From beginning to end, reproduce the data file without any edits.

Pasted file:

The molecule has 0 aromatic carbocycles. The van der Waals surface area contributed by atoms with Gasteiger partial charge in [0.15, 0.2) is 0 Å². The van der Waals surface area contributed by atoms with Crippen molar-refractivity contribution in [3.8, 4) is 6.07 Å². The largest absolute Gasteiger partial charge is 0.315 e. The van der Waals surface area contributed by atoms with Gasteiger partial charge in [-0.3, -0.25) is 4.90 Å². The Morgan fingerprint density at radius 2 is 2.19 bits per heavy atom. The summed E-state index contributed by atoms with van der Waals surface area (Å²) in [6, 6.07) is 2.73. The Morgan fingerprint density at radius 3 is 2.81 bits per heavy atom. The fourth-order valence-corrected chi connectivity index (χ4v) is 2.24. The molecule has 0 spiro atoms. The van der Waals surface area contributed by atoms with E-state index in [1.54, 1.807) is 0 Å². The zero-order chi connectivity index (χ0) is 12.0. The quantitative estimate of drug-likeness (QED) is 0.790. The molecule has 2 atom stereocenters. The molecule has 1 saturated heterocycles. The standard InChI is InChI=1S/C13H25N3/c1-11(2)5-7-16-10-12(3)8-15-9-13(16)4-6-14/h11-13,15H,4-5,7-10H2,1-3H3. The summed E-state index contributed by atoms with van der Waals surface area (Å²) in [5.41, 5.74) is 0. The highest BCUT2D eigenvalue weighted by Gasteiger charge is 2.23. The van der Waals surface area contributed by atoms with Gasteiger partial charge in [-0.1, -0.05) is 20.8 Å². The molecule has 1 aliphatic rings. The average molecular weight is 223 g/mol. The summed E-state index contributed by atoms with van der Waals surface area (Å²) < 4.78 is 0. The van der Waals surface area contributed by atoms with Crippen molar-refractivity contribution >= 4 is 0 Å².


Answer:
The molecule has 0 aromatic carbocycles. The van der Waals surface area contributed by atoms with Gasteiger partial charge in [0.15, 0.2) is 0 Å². The van der Waals surface area contributed by atoms with Crippen molar-refractivity contribution in [3.8, 4) is 6.07 Å². The largest absolute Gasteiger partial charge is 0.315 e. The van der Waals surface area contributed by atoms with Gasteiger partial charge in [-0.3, -0.25) is 4.90 Å². The Morgan fingerprint density at radius 2 is 2.19 bits per heavy atom. The summed E-state index contributed by atoms with van der Waals surface area (Å²) in [6, 6.07) is 2.73. The Morgan fingerprint density at radius 3 is 2.81 bits per heavy atom. The fourth-order valence-corrected chi connectivity index (χ4v) is 2.24. The molecule has 0 spiro atoms. The van der Waals surface area contributed by atoms with E-state index in [1.54, 1.807) is 0 Å². The zero-order chi connectivity index (χ0) is 12.0. The quantitative estimate of drug-likeness (QED) is 0.790. The molecule has 2 atom stereocenters. The molecule has 1 saturated heterocycles. The standard InChI is InChI=1S/C13H25N3/c1-11(2)5-7-16-10-12(3)8-15-9-13(16)4-6-14/h11-13,15H,4-5,7-10H2,1-3H3. The summed E-state index contributed by atoms with van der Waals surface area (Å²) in [5.41, 5.74) is 0. The highest BCUT2D eigenvalue weighted by Gasteiger charge is 2.23. The van der Waals surface area contributed by atoms with Gasteiger partial charge in [-0.1, -0.05) is 20.8 Å². The molecule has 1 aliphatic rings. The average molecular weight is 223 g/mol. The summed E-state index contributed by atoms with van der Waals surface area (Å²) < 4.78 is 0. The van der Waals surface area contributed by atoms with Crippen molar-refractivity contribution >= 4 is 0 Å².